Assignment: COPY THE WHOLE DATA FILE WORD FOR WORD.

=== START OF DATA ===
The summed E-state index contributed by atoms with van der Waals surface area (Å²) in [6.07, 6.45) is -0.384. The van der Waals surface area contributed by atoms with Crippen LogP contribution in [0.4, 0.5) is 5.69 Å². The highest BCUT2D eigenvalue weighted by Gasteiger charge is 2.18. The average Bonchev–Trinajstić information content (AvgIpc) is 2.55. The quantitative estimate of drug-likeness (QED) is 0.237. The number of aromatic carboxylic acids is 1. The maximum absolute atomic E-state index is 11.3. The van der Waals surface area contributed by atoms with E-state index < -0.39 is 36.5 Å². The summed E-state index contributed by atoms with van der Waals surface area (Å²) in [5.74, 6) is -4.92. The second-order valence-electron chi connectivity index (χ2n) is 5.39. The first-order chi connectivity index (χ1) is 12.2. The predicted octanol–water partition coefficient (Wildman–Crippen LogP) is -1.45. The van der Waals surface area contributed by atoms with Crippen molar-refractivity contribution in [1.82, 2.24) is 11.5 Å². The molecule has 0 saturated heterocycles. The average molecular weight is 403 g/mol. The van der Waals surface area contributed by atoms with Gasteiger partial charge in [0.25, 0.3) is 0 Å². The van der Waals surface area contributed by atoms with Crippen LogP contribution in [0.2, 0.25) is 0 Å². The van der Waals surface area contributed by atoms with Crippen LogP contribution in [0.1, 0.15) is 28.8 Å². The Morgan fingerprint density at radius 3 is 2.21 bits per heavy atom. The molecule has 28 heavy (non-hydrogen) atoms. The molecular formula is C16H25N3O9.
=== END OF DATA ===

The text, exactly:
The summed E-state index contributed by atoms with van der Waals surface area (Å²) in [6.07, 6.45) is -0.384. The van der Waals surface area contributed by atoms with Crippen LogP contribution in [0.4, 0.5) is 5.69 Å². The highest BCUT2D eigenvalue weighted by Gasteiger charge is 2.18. The average Bonchev–Trinajstić information content (AvgIpc) is 2.55. The quantitative estimate of drug-likeness (QED) is 0.237. The number of aromatic carboxylic acids is 1. The maximum absolute atomic E-state index is 11.3. The van der Waals surface area contributed by atoms with E-state index < -0.39 is 36.5 Å². The summed E-state index contributed by atoms with van der Waals surface area (Å²) in [5.74, 6) is -4.92. The second-order valence-electron chi connectivity index (χ2n) is 5.39. The first-order chi connectivity index (χ1) is 12.2. The predicted octanol–water partition coefficient (Wildman–Crippen LogP) is -1.45. The van der Waals surface area contributed by atoms with Crippen molar-refractivity contribution in [1.82, 2.24) is 11.5 Å². The molecule has 0 saturated heterocycles. The average molecular weight is 403 g/mol. The van der Waals surface area contributed by atoms with Gasteiger partial charge in [0.25, 0.3) is 0 Å². The van der Waals surface area contributed by atoms with Crippen LogP contribution in [0.2, 0.25) is 0 Å². The van der Waals surface area contributed by atoms with Crippen LogP contribution in [0.1, 0.15) is 28.8 Å². The Morgan fingerprint density at radius 3 is 2.21 bits per heavy atom. The molecule has 28 heavy (non-hydrogen) atoms. The molecular formula is C16H25N3O9.